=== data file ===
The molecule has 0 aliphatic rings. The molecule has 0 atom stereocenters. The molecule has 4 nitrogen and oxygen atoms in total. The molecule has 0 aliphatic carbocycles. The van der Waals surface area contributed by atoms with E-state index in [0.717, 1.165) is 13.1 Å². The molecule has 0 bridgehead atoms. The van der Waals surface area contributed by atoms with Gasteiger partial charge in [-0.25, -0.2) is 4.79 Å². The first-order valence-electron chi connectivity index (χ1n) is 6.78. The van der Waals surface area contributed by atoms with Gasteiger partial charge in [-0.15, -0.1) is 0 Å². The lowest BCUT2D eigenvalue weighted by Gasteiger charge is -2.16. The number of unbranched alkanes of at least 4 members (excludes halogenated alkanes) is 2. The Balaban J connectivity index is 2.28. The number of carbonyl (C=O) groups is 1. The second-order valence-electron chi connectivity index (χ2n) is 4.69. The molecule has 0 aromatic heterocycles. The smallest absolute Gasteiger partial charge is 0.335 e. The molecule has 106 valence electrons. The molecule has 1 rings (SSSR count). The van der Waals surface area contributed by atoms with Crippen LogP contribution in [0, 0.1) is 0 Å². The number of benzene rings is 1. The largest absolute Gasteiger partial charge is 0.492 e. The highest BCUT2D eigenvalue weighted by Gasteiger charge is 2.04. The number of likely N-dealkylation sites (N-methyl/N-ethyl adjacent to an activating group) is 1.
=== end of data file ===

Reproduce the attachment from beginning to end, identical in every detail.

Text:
The molecule has 0 aliphatic rings. The molecule has 0 atom stereocenters. The molecule has 4 nitrogen and oxygen atoms in total. The molecule has 0 aliphatic carbocycles. The van der Waals surface area contributed by atoms with E-state index in [0.717, 1.165) is 13.1 Å². The molecule has 0 bridgehead atoms. The van der Waals surface area contributed by atoms with Gasteiger partial charge in [-0.25, -0.2) is 4.79 Å². The first-order valence-electron chi connectivity index (χ1n) is 6.78. The van der Waals surface area contributed by atoms with Gasteiger partial charge in [-0.15, -0.1) is 0 Å². The lowest BCUT2D eigenvalue weighted by Gasteiger charge is -2.16. The number of unbranched alkanes of at least 4 members (excludes halogenated alkanes) is 2. The Balaban J connectivity index is 2.28. The number of carbonyl (C=O) groups is 1. The second-order valence-electron chi connectivity index (χ2n) is 4.69. The molecule has 0 aromatic heterocycles. The smallest absolute Gasteiger partial charge is 0.335 e. The molecule has 106 valence electrons. The molecule has 1 rings (SSSR count). The van der Waals surface area contributed by atoms with Crippen LogP contribution in [0, 0.1) is 0 Å². The number of benzene rings is 1. The largest absolute Gasteiger partial charge is 0.492 e. The highest BCUT2D eigenvalue weighted by Gasteiger charge is 2.04. The number of likely N-dealkylation sites (N-methyl/N-ethyl adjacent to an activating group) is 1.